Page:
The Berlinale (Berlin Film Festival) is one of the major film industry events in the world alongside Cannes and Toronto. It is important as both a showcase (the official festival) and a marketplace (the European Film Market), and there are also initiatives such as the Talent Campus (350 emerging filmmakers from around the world) and Co-Production Market (uniting producers and financiers).
Rachel Hayward and I visited the festival to see a wide cross-section of films over a week of the festival, sharing accommodation with local academics Andy Willis (University of Salford) and Felicia Chan (University of Manchester). It’s a good job we all know each other as the apartment was cosy but it did its job and that’s all part of the festival experience! Unlike other festivals no one slept on the floor this time!
A central mission is to see as many films that are going to released in the UK as possible to gauge if we should show the film, and if so, how (i.e. whether on date or later to get better terms). Our film policy is the ‘specialised’ cinema across six distinct categories from cross-over hits to historical to non-fiction. A secondary mission is to watch films for specific parts of our programme including Viva!, Asian cinema and artists’ film and video. These are the films that are not likely to be released and so we would import them especially for festivals and special events – usually the only way to be able to afford to do so. So it’s vitally important to our ethos and sustainability that we see these films and gather intelligence on the industry.
I was pleasantly surprised to see so many British and Irish films in both the festival and market, and quality ones at that! Submarine which is out next month (from Fri 18 March at Cornerhouse) is a superb film by a first time director and I truly think Warp Films are leading in the indie film company pack at the moment. From Ireland, also came The Guard that’s likely to be a hit with UK audiences, a comedy police yarn meets culture clash with the unlikely pairing of Brendan Gleeson and Don Cheadle!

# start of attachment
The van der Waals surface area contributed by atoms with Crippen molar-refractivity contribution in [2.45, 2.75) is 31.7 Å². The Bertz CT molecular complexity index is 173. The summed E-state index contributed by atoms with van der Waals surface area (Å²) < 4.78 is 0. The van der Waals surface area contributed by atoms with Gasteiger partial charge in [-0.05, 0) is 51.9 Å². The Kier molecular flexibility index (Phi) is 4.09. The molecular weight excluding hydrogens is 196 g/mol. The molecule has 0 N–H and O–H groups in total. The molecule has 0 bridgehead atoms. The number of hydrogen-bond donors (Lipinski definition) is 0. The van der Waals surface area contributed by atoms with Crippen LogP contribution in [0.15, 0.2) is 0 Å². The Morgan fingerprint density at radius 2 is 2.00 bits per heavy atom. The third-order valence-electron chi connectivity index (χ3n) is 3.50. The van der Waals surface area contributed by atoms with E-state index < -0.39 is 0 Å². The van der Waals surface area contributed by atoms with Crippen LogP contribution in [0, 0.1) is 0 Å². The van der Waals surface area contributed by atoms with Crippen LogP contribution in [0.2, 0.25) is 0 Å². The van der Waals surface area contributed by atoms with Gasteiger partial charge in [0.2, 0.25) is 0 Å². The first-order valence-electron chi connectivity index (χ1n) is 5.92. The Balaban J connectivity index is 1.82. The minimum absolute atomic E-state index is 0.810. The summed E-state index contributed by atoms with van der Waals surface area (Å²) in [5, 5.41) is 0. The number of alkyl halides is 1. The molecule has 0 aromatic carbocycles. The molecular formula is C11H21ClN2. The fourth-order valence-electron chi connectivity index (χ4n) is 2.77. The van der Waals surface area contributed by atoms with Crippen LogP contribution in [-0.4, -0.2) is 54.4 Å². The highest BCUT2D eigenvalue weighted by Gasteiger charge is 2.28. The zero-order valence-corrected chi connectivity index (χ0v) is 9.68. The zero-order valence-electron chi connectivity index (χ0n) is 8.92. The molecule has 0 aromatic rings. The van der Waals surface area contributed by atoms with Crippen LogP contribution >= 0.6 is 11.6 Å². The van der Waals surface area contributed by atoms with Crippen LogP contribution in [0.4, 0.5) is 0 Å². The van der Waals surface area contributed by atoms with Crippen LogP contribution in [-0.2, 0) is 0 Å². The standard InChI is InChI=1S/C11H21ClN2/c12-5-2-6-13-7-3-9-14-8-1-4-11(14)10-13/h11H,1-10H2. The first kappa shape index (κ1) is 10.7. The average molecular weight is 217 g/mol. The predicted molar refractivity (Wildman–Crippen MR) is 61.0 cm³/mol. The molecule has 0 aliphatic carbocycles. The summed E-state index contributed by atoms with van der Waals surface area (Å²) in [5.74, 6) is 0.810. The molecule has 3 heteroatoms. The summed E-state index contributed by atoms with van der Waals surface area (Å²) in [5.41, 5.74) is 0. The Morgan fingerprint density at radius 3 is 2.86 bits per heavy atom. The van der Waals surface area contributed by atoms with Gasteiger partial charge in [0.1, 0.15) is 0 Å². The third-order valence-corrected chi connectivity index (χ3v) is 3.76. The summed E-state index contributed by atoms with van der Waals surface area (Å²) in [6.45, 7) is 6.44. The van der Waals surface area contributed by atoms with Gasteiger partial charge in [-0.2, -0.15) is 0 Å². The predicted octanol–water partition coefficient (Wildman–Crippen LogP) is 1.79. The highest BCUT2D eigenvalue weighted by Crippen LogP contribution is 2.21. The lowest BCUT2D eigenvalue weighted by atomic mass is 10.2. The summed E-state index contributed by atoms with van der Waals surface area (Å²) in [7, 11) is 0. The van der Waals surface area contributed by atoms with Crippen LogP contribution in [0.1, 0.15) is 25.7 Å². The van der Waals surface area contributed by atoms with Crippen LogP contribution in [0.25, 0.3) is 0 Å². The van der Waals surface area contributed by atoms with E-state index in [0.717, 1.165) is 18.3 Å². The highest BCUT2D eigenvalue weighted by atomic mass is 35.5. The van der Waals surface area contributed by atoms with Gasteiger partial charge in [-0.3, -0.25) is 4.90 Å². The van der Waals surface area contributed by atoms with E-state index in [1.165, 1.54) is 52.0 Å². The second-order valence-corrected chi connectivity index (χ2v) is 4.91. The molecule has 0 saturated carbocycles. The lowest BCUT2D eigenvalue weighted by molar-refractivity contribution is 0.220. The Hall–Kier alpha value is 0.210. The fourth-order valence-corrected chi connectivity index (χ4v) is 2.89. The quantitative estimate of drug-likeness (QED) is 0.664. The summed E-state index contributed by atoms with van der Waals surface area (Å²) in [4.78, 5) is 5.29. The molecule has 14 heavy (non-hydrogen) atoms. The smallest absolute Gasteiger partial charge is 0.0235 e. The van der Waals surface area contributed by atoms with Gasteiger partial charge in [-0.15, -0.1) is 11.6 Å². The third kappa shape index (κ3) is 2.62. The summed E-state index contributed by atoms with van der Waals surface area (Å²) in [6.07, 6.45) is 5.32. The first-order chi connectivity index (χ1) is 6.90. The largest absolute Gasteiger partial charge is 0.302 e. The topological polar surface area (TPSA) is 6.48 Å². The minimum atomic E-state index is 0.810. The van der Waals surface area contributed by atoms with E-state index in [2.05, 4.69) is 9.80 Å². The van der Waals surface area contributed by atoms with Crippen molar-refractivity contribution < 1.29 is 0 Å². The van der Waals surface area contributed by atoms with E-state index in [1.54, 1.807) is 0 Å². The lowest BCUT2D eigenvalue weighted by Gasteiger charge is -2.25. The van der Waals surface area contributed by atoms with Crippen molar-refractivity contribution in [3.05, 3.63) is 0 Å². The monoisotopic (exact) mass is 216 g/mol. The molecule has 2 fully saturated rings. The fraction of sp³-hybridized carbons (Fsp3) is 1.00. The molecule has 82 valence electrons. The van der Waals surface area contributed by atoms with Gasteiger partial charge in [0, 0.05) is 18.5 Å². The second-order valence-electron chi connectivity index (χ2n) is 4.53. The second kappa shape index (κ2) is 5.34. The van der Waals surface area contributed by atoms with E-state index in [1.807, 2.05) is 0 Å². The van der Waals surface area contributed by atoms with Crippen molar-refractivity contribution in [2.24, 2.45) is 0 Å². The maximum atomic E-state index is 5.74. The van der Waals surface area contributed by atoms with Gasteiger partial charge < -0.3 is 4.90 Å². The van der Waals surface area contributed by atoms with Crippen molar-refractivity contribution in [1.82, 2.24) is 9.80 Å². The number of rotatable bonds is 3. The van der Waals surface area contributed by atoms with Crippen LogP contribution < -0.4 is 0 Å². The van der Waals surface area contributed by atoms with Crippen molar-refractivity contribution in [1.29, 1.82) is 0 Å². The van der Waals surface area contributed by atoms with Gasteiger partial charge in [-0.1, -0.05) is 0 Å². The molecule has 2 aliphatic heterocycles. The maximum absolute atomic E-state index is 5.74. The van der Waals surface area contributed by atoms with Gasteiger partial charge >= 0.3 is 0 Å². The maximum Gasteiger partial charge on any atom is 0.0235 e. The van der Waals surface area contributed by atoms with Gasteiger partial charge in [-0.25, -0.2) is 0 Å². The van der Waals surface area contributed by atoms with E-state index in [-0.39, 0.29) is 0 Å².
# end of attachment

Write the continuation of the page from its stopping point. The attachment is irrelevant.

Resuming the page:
Unfortunately I wasn’t so successful with my choice of artists’ films – these often appear in the Forum and Forum expanded section of the Festival. I was disappointed by Santiago Sierra’s No, Global Tour that lacked direction and structure, surprising for an artist of Sierra’s stature and perhaps a warning that not all artists can translate into the medium. Rainer Kirberg’s The Sleeping Girl promises much as a self-reflexive artistic experiment about an art student of Beuys and the girl he finds sleeping in the park. However, it is unable to break away from the clichés of 70s art film that it evokes and fundamentally fails to excite. More interesting was Danish filmmaker Jannik Splidsboel’s self funded documentary about art superstars Elmgreen and Dragset, following their story from their meeting through to the much lauded Danish & Nordic Pavilion at the last Venice Bienniale.
To round up, here’s a selection of my other highlights and lowlights… An indie hit is The Future, Miranda July’s quirky second feature after Me, You and Everyone We Know is a treat whilst an indie flop is Meek’s Cutoff from the previously better Kelly Reichardt (Wendy and Lucy). Fans of Bela Tarr will be delighted by the art house auteur’s slow burning The Turin Horse, though note it’s six takes in two and a half hours! Also a bit longer than necessary is Little White Lies (opens here in April) though it’s a star packed ensemble piece from director Guillaume Canet (Tell No One). Fans of haunted house horror films will enjoy Don’t be Afraid of the Dark, produced by Guillermo del Toro and starring Guy Pierce and Katie Holmes, and finally people who love dogs (like me!) will be looking out for Red Dog an indie Australian comedy adapted from Louis de Bernieres’s novel based on nearly true stories.